Deferred tax mechanism to address temporary differences

The "Total Deferred Tax Adjustment Amount" for each constituent entity is calculated using the deferred tax expense in its financial accounts as a starting point. If the deferred tax expense is calculated using a tax rate of 15% or more, the deferred tax expense must be recast at 15%.

A number of exclusions are required, including in relation to:

  • A deferred tax expense with respect to items excluded from the computation of the model rules tax base;
  • Movements in deferred tax expenses accrued relating to "uncertain tax positions" and distributions from a constituent entity;
  • Impact of a valuation/accounting recognition adjustment of a deferred tax asset;
  • The deferred tax expense on re-measurement due to a change in the domestic tax rate; and
  • Deferred tax expense on the generation and use of tax credits.

Further adjustments are required in respect of losses including: a reduction for a loss deferred tax asset not recognized because recognition criteria are not met and to recast at 15% a deferred tax asset attributable to a loss under the model rules that has been recorded at a lower rate.

A recapture rule limits allowable timing differences to those which will have reversed within five years. Otherwise the effective tax rate/top up tax in the fifth preceding accounting period will be recalculated, but any incremental top-up tax payable in the current accounting period. No recapture is required in respect of deferred tax liabilities arising on:

  • Tangible assets;
  • Costs of a government lease/license for use of immovable property/exploitation of natural resources;
  • Research and development expenses;
  • Decommissioning and remediation expenses;
  • Fair value accounting on unrealized net gains;
  • Foreign currency exchange net gains;
  • Insurance reserves/insurance policy deferred acquisition costs;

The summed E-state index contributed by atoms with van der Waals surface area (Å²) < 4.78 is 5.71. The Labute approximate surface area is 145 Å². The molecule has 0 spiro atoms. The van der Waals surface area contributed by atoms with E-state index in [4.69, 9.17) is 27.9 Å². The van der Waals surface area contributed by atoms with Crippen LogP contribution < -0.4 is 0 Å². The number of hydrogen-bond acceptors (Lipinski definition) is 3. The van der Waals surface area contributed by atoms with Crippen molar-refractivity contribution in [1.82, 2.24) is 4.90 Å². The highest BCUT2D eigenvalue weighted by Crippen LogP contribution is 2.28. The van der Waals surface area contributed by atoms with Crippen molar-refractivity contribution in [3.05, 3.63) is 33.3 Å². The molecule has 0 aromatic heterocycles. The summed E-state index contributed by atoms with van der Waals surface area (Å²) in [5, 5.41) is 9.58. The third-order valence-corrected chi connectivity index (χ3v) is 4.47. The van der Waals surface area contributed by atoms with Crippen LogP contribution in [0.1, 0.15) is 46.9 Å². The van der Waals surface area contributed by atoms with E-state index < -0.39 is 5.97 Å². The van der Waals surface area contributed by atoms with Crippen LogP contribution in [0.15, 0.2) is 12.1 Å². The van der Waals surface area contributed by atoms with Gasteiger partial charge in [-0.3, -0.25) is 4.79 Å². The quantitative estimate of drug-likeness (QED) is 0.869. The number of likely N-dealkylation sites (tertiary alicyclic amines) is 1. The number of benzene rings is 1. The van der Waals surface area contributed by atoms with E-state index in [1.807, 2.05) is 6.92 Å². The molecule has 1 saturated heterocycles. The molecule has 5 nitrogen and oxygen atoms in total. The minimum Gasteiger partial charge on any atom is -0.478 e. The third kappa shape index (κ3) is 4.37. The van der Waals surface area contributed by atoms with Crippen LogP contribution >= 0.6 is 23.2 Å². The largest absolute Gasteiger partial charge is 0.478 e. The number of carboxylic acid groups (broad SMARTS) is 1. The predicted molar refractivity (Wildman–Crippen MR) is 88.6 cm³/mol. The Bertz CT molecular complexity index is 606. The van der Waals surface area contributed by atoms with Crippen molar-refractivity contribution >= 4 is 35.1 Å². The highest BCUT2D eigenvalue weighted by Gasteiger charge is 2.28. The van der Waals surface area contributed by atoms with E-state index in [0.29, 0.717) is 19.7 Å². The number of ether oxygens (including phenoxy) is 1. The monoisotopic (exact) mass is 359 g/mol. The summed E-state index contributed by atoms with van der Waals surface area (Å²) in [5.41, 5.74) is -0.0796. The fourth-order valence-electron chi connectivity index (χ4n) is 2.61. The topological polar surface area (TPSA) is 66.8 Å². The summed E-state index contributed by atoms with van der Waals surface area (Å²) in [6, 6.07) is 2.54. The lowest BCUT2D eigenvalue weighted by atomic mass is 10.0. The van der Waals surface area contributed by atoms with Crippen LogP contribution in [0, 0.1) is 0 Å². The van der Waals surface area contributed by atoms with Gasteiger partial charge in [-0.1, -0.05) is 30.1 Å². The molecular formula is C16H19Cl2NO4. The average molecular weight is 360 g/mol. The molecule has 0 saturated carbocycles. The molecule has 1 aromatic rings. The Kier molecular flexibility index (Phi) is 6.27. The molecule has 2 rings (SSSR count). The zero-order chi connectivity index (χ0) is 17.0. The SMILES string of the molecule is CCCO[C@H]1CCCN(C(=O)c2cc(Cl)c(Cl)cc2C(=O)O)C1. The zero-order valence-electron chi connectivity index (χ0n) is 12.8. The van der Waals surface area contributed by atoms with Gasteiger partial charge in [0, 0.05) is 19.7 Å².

• Gains from the sale of local tangible property reinvested in tangible property in the same country; and
  • Amounts accrued as a result of accounting principle changes in respect to the above.

Where a net "GloBE Loss" has been calculated for an accounting period in a country, a group may elect to calculate a simplified "GloBE loss deferred tax asset" rather than undertake the detailed calculations for that country. An amount equal to 15% of the value of the loss as calculated under the model rules is then available for offset against future profits in that country.

Substance-based income exclusion

A substance based income exclusion rule reduces the amount of profit from the calculation of additional top up taxes due, intended to represent a fixed return for substantive activities.

The carve-out has two components:

  • A payroll component equal to a 5% mark-up on payroll costs (including salaries, health insurance, pension contributions, employment taxes, and employer social security contributions) of eligible employees (including independent contractors) performing activities in the country; and
  • A tangible asset component equal to a 5% mark-up applied to the carrying value of tangible assets located in the country including property, plant and equipment and natural resources.

A transition period applies during the first ten years of the rules, during which 8% of the carrying value of tangible assets and 10% of payroll is initially excluded, declining gradually over the period to 5% in 2033.

Computation of effective tax rate and top-up tax

The effective tax rate of each country is calculated by aggregating the tax base and adjusted covered taxes for all constituent entities in the same country. The top up tax percentage is the difference between the effective tax rate in the country and the 15% minimum rate.

Top up tax payable for a low tax country = Top up tax percentage x Combined tax base of constituent entities located in the country less substance-based income exclusion

Countries that adopt the rules are not required to introduce domestic top-up taxes on their own resident taxpayers, but may choose to do so. Any such domestic minimum top up tax paid to the local tax authority and calculated in an equivalent manner to the model rules reduces the amount of top up tax payable in respect of the low tax country (as long as the country does not provide ‘any related benefits’).